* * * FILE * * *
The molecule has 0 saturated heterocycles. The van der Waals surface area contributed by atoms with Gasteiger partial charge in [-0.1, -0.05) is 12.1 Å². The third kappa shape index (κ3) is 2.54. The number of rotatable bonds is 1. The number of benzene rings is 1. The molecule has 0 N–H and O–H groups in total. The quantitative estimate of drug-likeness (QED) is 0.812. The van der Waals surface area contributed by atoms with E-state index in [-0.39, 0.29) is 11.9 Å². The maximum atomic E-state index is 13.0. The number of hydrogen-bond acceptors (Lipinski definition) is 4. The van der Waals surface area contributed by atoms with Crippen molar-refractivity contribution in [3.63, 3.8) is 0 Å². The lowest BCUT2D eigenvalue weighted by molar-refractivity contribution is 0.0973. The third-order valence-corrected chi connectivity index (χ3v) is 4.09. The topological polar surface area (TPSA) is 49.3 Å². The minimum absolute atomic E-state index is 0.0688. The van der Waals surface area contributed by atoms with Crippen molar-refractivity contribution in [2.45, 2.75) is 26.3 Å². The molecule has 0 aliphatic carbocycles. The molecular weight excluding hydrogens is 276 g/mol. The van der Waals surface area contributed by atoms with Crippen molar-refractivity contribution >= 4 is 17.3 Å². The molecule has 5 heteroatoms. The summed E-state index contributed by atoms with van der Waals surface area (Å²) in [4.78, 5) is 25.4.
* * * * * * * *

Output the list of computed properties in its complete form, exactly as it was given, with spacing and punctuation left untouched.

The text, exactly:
The molecule has 0 saturated heterocycles. The van der Waals surface area contributed by atoms with Gasteiger partial charge in [-0.1, -0.05) is 12.1 Å². The third kappa shape index (κ3) is 2.54. The number of rotatable bonds is 1. The number of benzene rings is 1. The molecule has 0 N–H and O–H groups in total. The quantitative estimate of drug-likeness (QED) is 0.812. The van der Waals surface area contributed by atoms with E-state index in [-0.39, 0.29) is 11.9 Å². The maximum atomic E-state index is 13.0. The number of hydrogen-bond acceptors (Lipinski definition) is 4. The van der Waals surface area contributed by atoms with Crippen molar-refractivity contribution in [3.63, 3.8) is 0 Å². The lowest BCUT2D eigenvalue weighted by molar-refractivity contribution is 0.0973. The third-order valence-corrected chi connectivity index (χ3v) is 4.09. The topological polar surface area (TPSA) is 49.3 Å². The minimum absolute atomic E-state index is 0.0688. The van der Waals surface area contributed by atoms with Crippen molar-refractivity contribution in [2.45, 2.75) is 26.3 Å². The molecule has 0 aliphatic carbocycles. The molecular weight excluding hydrogens is 276 g/mol. The van der Waals surface area contributed by atoms with Crippen molar-refractivity contribution >= 4 is 17.3 Å². The molecule has 5 heteroatoms. The summed E-state index contributed by atoms with van der Waals surface area (Å²) in [4.78, 5) is 25.4.